Flora and fauna of the Athens County area, and occasionally habitats outside Ohio. Subject matter will consist of both interpretive material and taxonomic issues in plant and animal identification.

Thursday, August 18, 2011

Back to Wakeena

Ya it's been awhile since I posted, but I've been traveling around. From looking for nighttime insects at Wakeena Nature Preserve, to exploring prairies, visiting Mill Creek Farm in north-east Ohio, and collecting Mosquito Creek Wildlife Area. I'll be posting photos from each of those places in the next week or so.

We started this with the critter closeup above known as a Camel Cricket. They are related to Grasshoppers, Crickets, and Katydids. Unlike the rest of the order, Camel Crickets do not "chirp", nor do they grow wings like their relatives. The thorax is rounded or humped like a camel. You can find them in wet rotting logs, but usually they only come out at night. Camel Crickets are also called Cave Crickets because they hide in dark places. Besides caves, look for them in root cellars or old buildings. Some consider them a nuisance when they get in your basement, but being scavengers, they present no danger.

You can see in these last two pictures what is special about these animals. They have the longest antennae of any of our local insects. Antennae are used to pick up scents in the air, or essentially they smell with them. People often call them "feelers", and this is the one time that is a correct description. Living in dark areas, and without the ability to fly away, they use these antennae to feel around for any potential predators ahead of them. The antennae are often 3-4 times their body length.

Six of us gathered together that night to photograph, collect, and just learn more about the Arthropod world. Plenty of caterpillars were being found. Last month I posted about slug moths. Here is one of the most commonly seen, the Saddleback Caterpillar. These were very small and in an early instar (life stage). The pink spines around the head will turn dark brown with age. If you get stung, these spines pack quite a wallop.

Though it's a silk moth and not a slug moth, the IO also has a nasty bite to those spines, probably worse than the Saddleback. Easily recognized by the red and white stripe, the green spines alone should warn you not to handle it carelessly. The IO is quite common, and feeds on a large variety of plants.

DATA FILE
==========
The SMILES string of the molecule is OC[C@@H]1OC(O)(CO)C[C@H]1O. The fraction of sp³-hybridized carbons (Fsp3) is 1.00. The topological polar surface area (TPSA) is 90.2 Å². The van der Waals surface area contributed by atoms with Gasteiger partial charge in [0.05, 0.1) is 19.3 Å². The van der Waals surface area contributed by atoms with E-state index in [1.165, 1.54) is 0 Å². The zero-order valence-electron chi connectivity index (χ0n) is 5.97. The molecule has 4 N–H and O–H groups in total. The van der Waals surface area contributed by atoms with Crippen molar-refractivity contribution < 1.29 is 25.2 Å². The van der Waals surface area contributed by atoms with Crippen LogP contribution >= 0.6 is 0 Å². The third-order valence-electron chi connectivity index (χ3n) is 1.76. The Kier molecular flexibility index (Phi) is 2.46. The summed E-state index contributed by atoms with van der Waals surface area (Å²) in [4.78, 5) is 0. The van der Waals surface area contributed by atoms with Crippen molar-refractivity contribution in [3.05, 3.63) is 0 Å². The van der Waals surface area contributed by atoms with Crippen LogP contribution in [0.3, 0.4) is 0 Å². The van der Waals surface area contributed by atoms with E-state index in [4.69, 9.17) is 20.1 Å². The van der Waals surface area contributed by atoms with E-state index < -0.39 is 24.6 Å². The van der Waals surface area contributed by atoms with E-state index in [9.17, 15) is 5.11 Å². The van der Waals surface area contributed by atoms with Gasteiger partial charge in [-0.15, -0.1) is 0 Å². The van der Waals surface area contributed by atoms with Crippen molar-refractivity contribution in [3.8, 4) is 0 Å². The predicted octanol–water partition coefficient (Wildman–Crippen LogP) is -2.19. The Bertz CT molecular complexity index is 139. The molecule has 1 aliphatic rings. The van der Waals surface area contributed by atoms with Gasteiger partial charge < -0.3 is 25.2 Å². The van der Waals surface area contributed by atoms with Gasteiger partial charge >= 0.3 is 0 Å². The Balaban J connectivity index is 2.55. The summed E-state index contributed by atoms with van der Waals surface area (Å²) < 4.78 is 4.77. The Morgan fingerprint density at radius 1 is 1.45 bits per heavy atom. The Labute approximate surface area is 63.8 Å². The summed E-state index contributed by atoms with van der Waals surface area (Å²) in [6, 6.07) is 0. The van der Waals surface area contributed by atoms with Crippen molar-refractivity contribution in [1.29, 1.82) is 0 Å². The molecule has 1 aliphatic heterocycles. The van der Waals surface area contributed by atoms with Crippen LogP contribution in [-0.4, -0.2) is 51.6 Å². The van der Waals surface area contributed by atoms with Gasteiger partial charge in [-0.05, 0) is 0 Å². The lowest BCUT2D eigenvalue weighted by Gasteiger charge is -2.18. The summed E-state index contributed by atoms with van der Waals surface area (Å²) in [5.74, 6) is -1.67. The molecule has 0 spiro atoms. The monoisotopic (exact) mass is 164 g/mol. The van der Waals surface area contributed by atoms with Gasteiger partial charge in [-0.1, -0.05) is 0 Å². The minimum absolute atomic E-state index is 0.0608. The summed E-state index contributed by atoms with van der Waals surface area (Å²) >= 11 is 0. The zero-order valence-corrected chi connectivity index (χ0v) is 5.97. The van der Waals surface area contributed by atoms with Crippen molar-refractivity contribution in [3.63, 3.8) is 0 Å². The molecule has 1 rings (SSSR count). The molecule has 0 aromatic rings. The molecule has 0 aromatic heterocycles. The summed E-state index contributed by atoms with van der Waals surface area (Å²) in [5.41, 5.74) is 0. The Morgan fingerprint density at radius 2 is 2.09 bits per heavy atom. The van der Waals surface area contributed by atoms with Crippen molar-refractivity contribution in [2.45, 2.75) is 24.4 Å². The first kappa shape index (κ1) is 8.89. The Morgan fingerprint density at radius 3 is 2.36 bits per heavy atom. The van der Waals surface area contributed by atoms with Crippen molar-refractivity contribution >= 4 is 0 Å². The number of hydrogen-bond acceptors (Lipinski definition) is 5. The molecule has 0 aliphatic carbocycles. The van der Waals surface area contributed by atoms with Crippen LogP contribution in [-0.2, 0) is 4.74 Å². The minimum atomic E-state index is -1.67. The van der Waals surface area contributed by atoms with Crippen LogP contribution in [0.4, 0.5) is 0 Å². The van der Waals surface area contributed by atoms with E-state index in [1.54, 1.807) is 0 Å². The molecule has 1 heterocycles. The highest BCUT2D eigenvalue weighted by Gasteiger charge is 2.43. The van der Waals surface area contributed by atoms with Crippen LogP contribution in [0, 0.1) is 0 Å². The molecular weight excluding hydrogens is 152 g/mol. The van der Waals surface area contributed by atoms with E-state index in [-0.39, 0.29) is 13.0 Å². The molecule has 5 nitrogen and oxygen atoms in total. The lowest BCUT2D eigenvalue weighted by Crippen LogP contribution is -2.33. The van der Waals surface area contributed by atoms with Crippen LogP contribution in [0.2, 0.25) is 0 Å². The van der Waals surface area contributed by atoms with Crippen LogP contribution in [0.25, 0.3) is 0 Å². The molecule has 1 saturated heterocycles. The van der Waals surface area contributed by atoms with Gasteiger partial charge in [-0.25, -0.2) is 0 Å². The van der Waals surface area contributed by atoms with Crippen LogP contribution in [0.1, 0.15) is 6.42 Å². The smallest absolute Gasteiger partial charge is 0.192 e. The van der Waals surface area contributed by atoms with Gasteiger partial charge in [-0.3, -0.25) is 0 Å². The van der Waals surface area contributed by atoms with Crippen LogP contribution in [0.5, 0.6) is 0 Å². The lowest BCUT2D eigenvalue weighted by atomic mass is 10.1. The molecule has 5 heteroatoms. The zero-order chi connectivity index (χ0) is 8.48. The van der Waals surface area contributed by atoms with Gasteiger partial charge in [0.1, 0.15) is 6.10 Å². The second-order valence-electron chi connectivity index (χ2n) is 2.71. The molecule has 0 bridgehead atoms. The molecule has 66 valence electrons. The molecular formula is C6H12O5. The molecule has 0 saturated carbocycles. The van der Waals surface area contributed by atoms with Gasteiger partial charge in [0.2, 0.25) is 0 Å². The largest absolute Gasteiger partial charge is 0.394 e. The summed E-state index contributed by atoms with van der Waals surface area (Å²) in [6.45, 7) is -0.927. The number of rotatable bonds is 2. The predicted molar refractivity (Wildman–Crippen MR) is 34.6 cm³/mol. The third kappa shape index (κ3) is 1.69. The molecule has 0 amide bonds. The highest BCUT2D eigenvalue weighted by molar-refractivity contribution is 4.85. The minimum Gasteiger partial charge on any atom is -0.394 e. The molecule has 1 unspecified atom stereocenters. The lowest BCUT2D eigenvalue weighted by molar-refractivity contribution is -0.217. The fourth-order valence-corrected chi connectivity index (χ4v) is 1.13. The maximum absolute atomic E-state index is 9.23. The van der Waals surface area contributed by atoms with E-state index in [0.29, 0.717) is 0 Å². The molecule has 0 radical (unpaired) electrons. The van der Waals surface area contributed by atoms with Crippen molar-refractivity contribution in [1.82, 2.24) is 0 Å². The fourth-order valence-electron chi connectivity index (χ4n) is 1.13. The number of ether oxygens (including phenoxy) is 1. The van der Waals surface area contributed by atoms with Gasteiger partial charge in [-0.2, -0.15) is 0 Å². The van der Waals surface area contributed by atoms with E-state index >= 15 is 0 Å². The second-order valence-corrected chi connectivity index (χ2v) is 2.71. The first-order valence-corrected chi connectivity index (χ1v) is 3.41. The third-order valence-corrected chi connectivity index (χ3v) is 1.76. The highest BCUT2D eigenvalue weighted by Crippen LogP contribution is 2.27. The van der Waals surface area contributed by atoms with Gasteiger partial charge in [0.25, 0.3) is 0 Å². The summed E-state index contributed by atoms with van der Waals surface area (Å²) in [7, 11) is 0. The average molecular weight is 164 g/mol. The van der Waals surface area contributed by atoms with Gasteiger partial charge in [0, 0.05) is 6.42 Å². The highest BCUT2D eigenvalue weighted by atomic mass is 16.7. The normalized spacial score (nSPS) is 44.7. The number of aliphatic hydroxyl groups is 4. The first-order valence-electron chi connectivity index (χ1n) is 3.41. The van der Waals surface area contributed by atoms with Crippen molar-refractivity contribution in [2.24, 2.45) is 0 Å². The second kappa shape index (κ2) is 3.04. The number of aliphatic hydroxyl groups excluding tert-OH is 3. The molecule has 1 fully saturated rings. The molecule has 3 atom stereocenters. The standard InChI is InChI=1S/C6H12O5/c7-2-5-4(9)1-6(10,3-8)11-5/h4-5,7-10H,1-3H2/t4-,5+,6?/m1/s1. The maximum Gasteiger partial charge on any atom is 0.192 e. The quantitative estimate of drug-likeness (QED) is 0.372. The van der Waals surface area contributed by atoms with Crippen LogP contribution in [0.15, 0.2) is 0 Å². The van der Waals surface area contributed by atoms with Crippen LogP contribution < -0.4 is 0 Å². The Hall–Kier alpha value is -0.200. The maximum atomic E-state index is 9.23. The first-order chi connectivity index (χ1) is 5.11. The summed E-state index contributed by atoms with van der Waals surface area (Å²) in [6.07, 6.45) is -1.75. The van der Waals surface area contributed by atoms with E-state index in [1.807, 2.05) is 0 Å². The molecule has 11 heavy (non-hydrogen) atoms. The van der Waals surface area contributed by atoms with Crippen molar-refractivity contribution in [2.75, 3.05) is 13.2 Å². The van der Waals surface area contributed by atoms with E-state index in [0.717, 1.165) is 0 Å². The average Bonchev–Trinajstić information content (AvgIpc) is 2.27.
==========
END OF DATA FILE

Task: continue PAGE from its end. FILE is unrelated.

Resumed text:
Another caterpillar found was Macremphytus testaceus. This is not the larva of a butterfly or moth. The adult is a Sawfly, a type of wasp. Most Sawflies feed on conifers, but some can be found on hardwoods like this Dogwood Sawfly.

The way you can tell a sawfly from other caterpillars is by the number of prolegs it has. You can see the three sets of true legs up front, but notice how almost every segment of the abdomen has a set of prolegs. On butterflies and moths, there will always be a break or gap somewhere on the body without them.

S is for Sawfly. Hardwood Sawflies when alarmed take this curved shape for a defensive posture. Conifer Sawflies when disturbed literally spit up balls of pine pitch they store in their cheek pouches, and wave it at the attacker. Believe me, no insect predator wants to be vulnerable glued to sticky tree resin.

So how was the mothing that night? Slim pickings! While Alex found a fair number of newbies, Roger found only one, and I found none. It was only a half moon, but the thunderstorm that passed through earlier may have played a part. I did see this noctuid moth Panthea acronyctoides that I thought was interesting. Usually it is much darker, with the black outweighing the white. To see such a light form was worth a photograph.

Roger set out some rotting fruit bait, but even that didn't work. We were hoping to see the arrival of the Underwing moths, but all that came in was this Locust Underwing, Euparthenos nubilis. He's a fake, and not a true Catacola underwing at all. The Locust has four black stripes on the hindwing, true underwings have only two.

With moths disappointing us, we turned to whatever was in the area. Dolomedes tenebrosus, the Nursery Web Spiders were plentiful on all the buildings. Notice the white strand of silk it keeps itself attached to. These are often called Fishing Spiders.

Crawling along the roof of a building was the largest spider any of us had ever seen. Not being a spider man, I presume this was also the same Dolomedes species. It's the largest spider in Ohio. For perspective, he's on a 2 x 4. They say it reaches 4 inches in length, but I can tell you this thing spread out would cover the palm of your hand. Ha! I didn't know we had Tarantulas in Ohio. They can inflict a painful bite if irritated, but they are not venomous. My concern is, what is their definition of "irritated".

I have mentioned in previous posts that while the big stuff is cool, it's usually the smallest things that attract my attention. During the evening this Hemiptera crawled onto the sheet unnoticed. Later we looked a little closer and found a fly maggot apparently feeding off this bug. It is known that several types of flies will parasitize True Bugs, but the ones I'm familiar with eat from the inside! I put out a request for information on this, and am still awaiting a response. All I know is by the end of the night, this bug was dead.


  1. Interesting information about the Dolomedes Spider. It must have been what we discovered inside a wood topped whiskey barrel used as a temporary table outside. That barrel is now a planter!

  2. If you can't find much information on the maggot feeding off that leaf-footed bug, you might want to check out "Tracks and Sign of Insects and Other Invertebrates," by Charley Eiseman and Noah Charney. It has some good chapters on parasitoids of different insects that might help you out.

  3. Interesting on the maggot feeding on the leaf footed bug that's a new one for me as well. Thanks for sharing.